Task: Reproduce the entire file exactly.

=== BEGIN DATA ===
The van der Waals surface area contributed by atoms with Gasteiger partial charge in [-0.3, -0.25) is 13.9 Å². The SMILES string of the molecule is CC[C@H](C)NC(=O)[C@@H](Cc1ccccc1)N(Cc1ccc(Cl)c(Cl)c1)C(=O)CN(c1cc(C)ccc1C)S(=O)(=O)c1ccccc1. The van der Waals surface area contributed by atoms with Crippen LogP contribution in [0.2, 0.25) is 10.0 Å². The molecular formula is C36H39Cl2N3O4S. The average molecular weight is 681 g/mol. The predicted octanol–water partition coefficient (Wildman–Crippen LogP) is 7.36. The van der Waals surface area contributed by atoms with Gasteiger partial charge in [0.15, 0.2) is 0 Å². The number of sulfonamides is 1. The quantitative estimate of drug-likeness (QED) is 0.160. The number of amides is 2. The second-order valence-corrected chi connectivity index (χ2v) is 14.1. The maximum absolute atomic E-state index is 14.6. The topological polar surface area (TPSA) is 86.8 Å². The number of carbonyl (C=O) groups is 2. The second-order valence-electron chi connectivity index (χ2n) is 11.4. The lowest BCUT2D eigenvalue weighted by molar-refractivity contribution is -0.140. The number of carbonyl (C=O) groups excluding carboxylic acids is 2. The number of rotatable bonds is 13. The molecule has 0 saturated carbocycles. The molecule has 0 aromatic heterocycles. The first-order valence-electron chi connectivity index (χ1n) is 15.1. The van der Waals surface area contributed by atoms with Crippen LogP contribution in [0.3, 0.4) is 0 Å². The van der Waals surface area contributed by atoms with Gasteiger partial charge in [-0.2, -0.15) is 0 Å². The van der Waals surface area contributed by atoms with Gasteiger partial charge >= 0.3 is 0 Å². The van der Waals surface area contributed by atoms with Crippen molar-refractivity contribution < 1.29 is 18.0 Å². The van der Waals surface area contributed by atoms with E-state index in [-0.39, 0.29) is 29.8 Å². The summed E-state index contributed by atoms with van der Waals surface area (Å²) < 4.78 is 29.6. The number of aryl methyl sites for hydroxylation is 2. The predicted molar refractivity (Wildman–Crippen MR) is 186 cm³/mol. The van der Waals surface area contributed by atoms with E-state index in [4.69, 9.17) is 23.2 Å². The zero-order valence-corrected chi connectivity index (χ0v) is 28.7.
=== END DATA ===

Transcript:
The van der Waals surface area contributed by atoms with Gasteiger partial charge in [-0.3, -0.25) is 13.9 Å². The SMILES string of the molecule is CC[C@H](C)NC(=O)[C@@H](Cc1ccccc1)N(Cc1ccc(Cl)c(Cl)c1)C(=O)CN(c1cc(C)ccc1C)S(=O)(=O)c1ccccc1. The van der Waals surface area contributed by atoms with Crippen LogP contribution in [0.2, 0.25) is 10.0 Å². The molecular formula is C36H39Cl2N3O4S. The average molecular weight is 681 g/mol. The predicted octanol–water partition coefficient (Wildman–Crippen LogP) is 7.36. The van der Waals surface area contributed by atoms with Gasteiger partial charge in [0.15, 0.2) is 0 Å². The number of sulfonamides is 1. The quantitative estimate of drug-likeness (QED) is 0.160. The number of amides is 2. The second-order valence-corrected chi connectivity index (χ2v) is 14.1. The maximum absolute atomic E-state index is 14.6. The topological polar surface area (TPSA) is 86.8 Å². The number of carbonyl (C=O) groups is 2. The second-order valence-electron chi connectivity index (χ2n) is 11.4. The lowest BCUT2D eigenvalue weighted by molar-refractivity contribution is -0.140. The number of carbonyl (C=O) groups excluding carboxylic acids is 2. The number of rotatable bonds is 13. The molecule has 0 saturated carbocycles. The molecule has 0 aromatic heterocycles. The first-order valence-electron chi connectivity index (χ1n) is 15.1. The van der Waals surface area contributed by atoms with Crippen LogP contribution in [0.3, 0.4) is 0 Å². The van der Waals surface area contributed by atoms with Gasteiger partial charge in [-0.2, -0.15) is 0 Å². The van der Waals surface area contributed by atoms with Gasteiger partial charge >= 0.3 is 0 Å². The van der Waals surface area contributed by atoms with Crippen molar-refractivity contribution < 1.29 is 18.0 Å². The van der Waals surface area contributed by atoms with E-state index in [-0.39, 0.29) is 29.8 Å². The summed E-state index contributed by atoms with van der Waals surface area (Å²) < 4.78 is 29.6. The number of aryl methyl sites for hydroxylation is 2. The predicted molar refractivity (Wildman–Crippen MR) is 186 cm³/mol. The van der Waals surface area contributed by atoms with E-state index in [4.69, 9.17) is 23.2 Å². The zero-order valence-corrected chi connectivity index (χ0v) is 28.7.